1. Combine the rums, pandan syrup, lime juice, and yuzu juice in a cocktail shaker with ice.
  2. Shake and strain into a coupe.
  3. Garnish with lime wheel.

*Shio Koji Pandan Syrup: In a small saucepan, combine 1.25 cups water and 1.25 cups sugar over medium heat, stirring to dissolve sugar. Add 2 whole Pandan leaves and bring the mixture to a simmer. Remove from heat, cover, and let cool. Strain through cheesecloth, add 1/2 ounce of shio koji (available at most Japanese markets and online) and blend. Transfer to an airtight container, seal, and store in fridge for up to 1 month.

Whisky Highball

There may not be a more iconic and replicated Japanese cocktail than the Highball. At its core, it’s a fairly simple drink, emphasizing a good spirit and technique more than anything else. The recipe from Punch echoes the longstanding tradition of the refreshing drink. Remember to pour carefully and use the best lemon you can get your hands on. As expert Masahiro Urushido says in his book, this drink should be “supremely ice cold so that the last bubbly sip is just as frigid and effervescent as the first.”

highball cocktail japan
Brent Hofacker / Adobe Stock


  • 2 oz Japanese Whisky (we suggest Nikka Whisky from the Barrel)
  • soda water to top
  • lemon for garnish


  1. In an ice-filled Highball glass, pour the whisky.
  2. Top with soda water, being careful not to pour directly on the ice.
  3. Garnish with a lemon expression.

Sake Mojito with Ginger and Umeboshi

This complex cocktail courtesy of Food 52 focuses on pickled fruits otherwise known as umeboshi and a Japanese plum liqueur that goes by the name umeshu. The end result is kissed by the sea itself, offering a touch of salt to go with the sweet and tart elements. It may soon become your favorite Mojito of them all.

Sake Mojito.
Image used with permission by copyright holder

Mojito Ingredients:

  • 2 tbsp umeboshi, pitted and chopped
  • fresh mint leaves, plus more for garnish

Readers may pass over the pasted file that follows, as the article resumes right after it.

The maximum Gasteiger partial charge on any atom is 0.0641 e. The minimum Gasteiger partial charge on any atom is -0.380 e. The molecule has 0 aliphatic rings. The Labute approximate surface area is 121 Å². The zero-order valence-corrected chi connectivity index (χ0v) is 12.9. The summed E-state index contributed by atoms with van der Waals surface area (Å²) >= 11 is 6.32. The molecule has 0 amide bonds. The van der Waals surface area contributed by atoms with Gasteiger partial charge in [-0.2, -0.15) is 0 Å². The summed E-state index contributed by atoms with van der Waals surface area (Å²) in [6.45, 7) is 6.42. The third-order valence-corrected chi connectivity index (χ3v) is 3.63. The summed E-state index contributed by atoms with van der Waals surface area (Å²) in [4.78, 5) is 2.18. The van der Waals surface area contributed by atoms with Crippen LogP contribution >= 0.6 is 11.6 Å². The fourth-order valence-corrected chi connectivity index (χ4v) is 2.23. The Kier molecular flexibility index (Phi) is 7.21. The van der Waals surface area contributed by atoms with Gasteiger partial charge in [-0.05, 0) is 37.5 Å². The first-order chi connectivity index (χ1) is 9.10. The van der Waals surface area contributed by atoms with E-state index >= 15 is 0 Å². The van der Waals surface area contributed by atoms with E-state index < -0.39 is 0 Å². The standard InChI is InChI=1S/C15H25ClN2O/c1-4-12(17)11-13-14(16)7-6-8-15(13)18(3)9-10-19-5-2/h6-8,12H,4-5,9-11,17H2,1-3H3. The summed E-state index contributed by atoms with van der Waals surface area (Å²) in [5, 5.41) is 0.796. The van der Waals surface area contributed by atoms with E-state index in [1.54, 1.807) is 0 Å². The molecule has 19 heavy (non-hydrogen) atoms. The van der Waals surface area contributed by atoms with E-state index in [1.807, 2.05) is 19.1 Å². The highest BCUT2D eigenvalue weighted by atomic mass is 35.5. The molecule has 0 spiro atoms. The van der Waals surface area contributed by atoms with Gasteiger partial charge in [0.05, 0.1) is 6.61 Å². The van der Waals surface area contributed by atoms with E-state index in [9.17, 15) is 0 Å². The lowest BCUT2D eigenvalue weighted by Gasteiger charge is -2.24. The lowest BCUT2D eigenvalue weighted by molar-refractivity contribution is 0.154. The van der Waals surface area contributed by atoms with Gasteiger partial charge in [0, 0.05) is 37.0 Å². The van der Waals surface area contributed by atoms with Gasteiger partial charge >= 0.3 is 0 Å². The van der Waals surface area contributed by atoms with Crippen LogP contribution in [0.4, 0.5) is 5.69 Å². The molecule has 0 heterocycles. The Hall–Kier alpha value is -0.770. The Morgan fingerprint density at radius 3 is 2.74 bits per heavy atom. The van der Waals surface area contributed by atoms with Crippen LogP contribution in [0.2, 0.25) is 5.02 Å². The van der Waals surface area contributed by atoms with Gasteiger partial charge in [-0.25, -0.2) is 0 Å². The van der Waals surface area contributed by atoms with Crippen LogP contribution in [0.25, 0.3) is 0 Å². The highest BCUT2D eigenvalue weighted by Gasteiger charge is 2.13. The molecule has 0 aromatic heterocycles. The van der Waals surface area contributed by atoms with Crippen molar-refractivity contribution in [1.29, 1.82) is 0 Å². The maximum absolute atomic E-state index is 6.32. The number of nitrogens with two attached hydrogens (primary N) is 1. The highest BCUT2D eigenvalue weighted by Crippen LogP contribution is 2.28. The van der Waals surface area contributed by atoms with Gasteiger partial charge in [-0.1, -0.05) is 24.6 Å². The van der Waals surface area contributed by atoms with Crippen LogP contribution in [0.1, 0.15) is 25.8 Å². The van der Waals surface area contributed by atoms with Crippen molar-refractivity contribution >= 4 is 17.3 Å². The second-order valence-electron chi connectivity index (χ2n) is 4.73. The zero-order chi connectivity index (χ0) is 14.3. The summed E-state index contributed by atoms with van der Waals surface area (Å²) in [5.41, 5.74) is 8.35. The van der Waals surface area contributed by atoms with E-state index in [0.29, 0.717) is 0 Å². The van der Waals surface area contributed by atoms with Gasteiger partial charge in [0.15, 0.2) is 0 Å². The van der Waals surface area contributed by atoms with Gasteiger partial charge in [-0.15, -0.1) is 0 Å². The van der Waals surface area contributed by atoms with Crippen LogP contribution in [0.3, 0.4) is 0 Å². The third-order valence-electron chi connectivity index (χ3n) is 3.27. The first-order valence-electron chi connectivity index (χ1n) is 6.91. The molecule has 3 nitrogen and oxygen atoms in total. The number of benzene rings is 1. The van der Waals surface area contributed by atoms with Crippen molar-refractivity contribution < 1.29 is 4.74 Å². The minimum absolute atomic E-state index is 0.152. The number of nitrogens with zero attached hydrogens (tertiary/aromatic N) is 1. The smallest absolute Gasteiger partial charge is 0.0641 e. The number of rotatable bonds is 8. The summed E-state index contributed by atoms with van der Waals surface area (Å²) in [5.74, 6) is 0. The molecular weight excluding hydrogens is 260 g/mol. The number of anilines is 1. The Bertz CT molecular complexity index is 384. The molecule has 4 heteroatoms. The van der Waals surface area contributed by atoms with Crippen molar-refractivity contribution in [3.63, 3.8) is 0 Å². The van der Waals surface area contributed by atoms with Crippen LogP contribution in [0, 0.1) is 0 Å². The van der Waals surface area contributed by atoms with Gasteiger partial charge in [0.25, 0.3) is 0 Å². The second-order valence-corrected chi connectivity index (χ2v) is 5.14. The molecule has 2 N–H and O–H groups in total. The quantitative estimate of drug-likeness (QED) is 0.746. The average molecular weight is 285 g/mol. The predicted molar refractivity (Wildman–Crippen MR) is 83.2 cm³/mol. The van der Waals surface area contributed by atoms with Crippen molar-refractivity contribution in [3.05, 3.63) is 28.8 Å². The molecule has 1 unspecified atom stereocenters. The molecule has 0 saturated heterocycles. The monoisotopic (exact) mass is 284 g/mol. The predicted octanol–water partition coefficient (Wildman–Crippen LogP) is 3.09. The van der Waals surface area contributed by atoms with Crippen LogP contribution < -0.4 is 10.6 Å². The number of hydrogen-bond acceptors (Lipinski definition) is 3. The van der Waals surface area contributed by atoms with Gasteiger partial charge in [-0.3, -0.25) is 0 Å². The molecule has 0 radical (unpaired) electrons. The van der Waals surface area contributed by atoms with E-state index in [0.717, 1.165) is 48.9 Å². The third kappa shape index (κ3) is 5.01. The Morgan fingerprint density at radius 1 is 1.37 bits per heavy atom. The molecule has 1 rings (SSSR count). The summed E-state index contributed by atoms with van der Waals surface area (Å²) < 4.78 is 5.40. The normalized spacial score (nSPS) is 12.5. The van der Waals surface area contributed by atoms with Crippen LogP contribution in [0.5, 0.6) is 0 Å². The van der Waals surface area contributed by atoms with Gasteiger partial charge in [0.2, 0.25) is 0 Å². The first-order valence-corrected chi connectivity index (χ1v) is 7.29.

•  .5 oz ginger simple syrup*
  • 1 oz freshly squeezed lime juice, plus lime rounds for garnish
  • 1 ounce sake
  • 1.5 oz umeshu
  • 1 oz white rum

Ginger Simple Syrup Ingredients:

  • 1 cup granulated sugar
  • 1 cup water
  • (2-inch) piece fresh ginger, peeled


  1. Gently muddle the umeboshi and mint leaves at the bottom of the serving glass.
  2. Set aside. Fill the glass with crushed ice and add ginger simple syrup, lime juice, sake, umeshu, and white rum.
  3. Stir thoroughly to combine.
  4. Garnish with thinly sliced lime rounds and a fresh mint sprig.

*Ginger Syrup Method: Combine sugar, water, and ginger in a small saucepan. Bring to a boil, then reduce the heat to a simmer for about 5 minutes or until the sugar is completely dissolved, stirring frequently. Remove the ginger and cool the mixture to room temperature before using. Store in the refrigerator for up to 2 weeks.

Mark Stock

Mark Stock is a writer from Portland, Oregon. He fell into wine during the Recession and has been fixated on the stuff since. He spent years making, selling, and sipping Pinot Noir in the Dundee Hills before a full return to his journalistic roots in 2016. He's helplessly tied to European soccer, casting for trout, and grunge rock. In addition to The Manual, he writes for SevenFifty Daily, Sip Northwest, The Somm Journal, The Drake, Willamette Week, Travel Oregon, and more. He has a website and occasionally even updates it:

Send all editorial inquiries HERE.